WATCH: Jordan's Queen Rania calls ISIS 'crazy people' with 'nothing Islamic' about them

Jordanian queen calls on IS to remove "I" from ISIS, distance themselves from association with Islam which they represent falsely.

By JPOST.COM STAFF
March 7, 2015 09:50
1 minute read.

Queen Rania: Let's Drop The First 'I' In ISIS.

Queen Rania: Let's Drop The First 'I' In ISIS.

Jordanian Queen Rania al-Abdullah referred to Islamic State as a “bunch of crazy people” Thursday in a London talk with the editor-in-chief of The WorldPost, saying that there is “nothing Islamic about them.”

The Jordanian queen called on the international community to shift their focus away from the religious claims of the militant organization because doing so gives them false legitimacy. She said Islamic State seeks to be associated with Islam in order to give their acts legitimacy and push forward the organization’s recruiting effort.

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“They have nothing to do with faith and everything to do with fanaticism,” she told the Post.

The 44-year-old wife of King Abdullah suggested that the war against Islamic State should be forged by Muslims and Arabs with the international community in a supporting role, as opposed to the current US-led coalition status-quo characterized by air strikes on Islamic State targets.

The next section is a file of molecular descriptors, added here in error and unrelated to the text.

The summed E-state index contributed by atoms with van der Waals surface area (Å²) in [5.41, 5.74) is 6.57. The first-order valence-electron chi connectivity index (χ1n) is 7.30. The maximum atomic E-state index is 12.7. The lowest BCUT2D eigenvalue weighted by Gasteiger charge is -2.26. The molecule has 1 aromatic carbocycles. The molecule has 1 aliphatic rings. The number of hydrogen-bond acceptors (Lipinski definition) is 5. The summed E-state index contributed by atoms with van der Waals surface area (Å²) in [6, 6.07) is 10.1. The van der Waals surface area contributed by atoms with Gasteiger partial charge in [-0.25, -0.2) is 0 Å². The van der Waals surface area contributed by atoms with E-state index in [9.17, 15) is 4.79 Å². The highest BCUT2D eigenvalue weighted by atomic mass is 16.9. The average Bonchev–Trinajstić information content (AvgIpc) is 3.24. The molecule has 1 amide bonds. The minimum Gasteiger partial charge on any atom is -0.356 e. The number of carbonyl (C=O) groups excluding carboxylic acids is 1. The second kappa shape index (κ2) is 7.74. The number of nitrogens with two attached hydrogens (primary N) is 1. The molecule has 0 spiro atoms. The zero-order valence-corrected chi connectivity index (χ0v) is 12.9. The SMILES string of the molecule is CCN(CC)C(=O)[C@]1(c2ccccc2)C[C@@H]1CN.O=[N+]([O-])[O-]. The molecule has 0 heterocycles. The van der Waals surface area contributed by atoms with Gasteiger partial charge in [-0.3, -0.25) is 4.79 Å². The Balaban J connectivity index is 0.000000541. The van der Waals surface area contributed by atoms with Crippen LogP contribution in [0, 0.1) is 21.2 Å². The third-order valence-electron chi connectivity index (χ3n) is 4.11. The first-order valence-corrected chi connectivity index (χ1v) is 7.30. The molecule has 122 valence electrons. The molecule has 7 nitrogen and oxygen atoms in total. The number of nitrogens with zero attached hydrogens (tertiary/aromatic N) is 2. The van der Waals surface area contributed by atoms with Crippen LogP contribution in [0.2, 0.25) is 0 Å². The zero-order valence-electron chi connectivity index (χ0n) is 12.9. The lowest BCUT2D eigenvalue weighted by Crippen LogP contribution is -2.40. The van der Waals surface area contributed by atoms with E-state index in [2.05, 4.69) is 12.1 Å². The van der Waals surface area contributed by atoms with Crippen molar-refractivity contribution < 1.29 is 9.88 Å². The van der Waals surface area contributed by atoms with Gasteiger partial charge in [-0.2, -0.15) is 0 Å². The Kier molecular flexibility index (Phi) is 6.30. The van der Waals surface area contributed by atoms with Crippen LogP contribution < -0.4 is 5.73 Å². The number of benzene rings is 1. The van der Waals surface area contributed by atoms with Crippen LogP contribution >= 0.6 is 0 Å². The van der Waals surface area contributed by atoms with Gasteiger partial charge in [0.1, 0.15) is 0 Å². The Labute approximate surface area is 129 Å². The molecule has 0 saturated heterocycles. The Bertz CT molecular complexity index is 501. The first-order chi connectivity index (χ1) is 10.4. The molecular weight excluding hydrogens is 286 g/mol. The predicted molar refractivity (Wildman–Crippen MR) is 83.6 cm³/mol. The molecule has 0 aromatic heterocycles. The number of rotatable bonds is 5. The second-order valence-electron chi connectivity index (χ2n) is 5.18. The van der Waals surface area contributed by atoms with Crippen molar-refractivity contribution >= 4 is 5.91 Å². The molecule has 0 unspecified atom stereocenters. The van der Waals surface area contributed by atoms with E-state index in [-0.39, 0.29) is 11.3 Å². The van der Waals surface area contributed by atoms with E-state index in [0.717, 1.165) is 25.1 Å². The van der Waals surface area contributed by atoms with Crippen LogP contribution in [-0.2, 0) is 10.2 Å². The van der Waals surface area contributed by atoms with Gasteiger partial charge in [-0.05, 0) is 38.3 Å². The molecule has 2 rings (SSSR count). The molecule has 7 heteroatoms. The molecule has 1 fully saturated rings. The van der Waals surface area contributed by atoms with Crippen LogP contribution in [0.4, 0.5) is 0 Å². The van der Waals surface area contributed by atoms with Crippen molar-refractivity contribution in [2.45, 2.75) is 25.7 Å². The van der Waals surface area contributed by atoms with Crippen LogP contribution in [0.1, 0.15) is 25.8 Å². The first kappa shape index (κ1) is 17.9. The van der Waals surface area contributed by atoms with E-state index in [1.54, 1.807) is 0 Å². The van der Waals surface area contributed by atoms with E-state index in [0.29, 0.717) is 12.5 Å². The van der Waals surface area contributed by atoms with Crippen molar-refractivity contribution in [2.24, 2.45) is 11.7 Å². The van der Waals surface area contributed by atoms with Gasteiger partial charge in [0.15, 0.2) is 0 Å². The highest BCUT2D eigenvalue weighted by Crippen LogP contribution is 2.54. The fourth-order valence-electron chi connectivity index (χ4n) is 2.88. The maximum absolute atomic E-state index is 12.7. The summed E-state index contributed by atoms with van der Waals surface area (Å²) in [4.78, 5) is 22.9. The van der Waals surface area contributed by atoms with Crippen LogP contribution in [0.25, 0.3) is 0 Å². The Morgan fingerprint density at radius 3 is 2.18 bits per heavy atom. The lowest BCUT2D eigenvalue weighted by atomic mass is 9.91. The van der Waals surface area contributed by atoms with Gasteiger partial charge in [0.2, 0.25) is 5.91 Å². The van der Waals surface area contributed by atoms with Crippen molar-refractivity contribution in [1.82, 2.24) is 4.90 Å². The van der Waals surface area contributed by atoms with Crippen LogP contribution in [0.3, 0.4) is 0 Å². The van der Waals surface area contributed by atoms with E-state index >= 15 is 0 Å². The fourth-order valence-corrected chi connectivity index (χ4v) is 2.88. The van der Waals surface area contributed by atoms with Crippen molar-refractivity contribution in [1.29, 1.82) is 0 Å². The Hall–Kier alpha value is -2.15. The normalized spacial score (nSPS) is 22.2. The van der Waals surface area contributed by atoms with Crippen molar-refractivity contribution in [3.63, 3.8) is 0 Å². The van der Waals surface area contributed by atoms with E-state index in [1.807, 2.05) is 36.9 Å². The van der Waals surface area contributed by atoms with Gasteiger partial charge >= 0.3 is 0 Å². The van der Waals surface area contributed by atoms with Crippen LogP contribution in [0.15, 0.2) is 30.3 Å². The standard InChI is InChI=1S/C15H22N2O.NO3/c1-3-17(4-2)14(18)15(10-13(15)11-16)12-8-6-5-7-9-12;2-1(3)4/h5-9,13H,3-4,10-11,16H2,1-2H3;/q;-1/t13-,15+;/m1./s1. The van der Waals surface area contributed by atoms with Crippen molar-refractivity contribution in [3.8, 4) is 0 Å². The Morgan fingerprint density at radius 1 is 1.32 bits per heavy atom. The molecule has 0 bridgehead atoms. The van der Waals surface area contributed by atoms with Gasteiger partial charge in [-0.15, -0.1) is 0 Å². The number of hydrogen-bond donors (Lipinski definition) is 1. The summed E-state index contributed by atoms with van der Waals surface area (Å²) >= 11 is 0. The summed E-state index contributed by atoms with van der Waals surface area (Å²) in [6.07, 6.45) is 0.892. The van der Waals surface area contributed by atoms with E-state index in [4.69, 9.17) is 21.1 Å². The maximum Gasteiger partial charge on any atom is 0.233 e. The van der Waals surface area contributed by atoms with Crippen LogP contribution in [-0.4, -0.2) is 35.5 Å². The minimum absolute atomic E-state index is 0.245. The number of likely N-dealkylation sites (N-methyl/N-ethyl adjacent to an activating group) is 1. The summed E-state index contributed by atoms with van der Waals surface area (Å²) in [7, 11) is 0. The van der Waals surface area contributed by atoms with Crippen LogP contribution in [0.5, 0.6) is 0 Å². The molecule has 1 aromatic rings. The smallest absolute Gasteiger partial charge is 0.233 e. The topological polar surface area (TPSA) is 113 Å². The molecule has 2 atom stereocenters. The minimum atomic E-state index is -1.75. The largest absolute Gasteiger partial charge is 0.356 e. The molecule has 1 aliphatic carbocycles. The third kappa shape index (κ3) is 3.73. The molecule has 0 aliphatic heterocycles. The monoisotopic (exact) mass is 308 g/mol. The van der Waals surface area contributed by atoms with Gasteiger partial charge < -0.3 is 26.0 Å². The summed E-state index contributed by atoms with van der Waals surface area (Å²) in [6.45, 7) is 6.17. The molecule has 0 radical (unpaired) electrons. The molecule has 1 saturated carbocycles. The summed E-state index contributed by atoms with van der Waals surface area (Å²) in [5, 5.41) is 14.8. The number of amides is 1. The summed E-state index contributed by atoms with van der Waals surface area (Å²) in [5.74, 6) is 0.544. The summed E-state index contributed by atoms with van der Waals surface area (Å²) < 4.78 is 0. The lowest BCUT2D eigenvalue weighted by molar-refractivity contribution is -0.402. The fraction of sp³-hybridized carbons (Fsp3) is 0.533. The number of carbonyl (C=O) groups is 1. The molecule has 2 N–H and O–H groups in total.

“We can’t let [Islamic State] hijack our identity and brand us,” she told the Post. “We have to write our own narrative,” she said, calling on members of the Muslim and Arab community to counter Islamic State’s online platform and social media presence with positive narratives of Islam.

The queen said extremists seek to “divide the world along fault lines of religion and culture,” causing many in the West to foster stereotypes against members of Arab and Muslim communities.

“This is a fight between the civilized world and a bunch of crazy people,” she told Post editor Ariana Huffington, saying Muslims must unite and defend their way of life.

Ideology lies at the core of the war against Islamic State, she said in her talk. She called on the war against Islamic State to be undertaken on different levels, citing the need to “kill an ideology,” something that cannot simply be done with a bullet (i.e., through military means) and must be addressed with a “better idea.”


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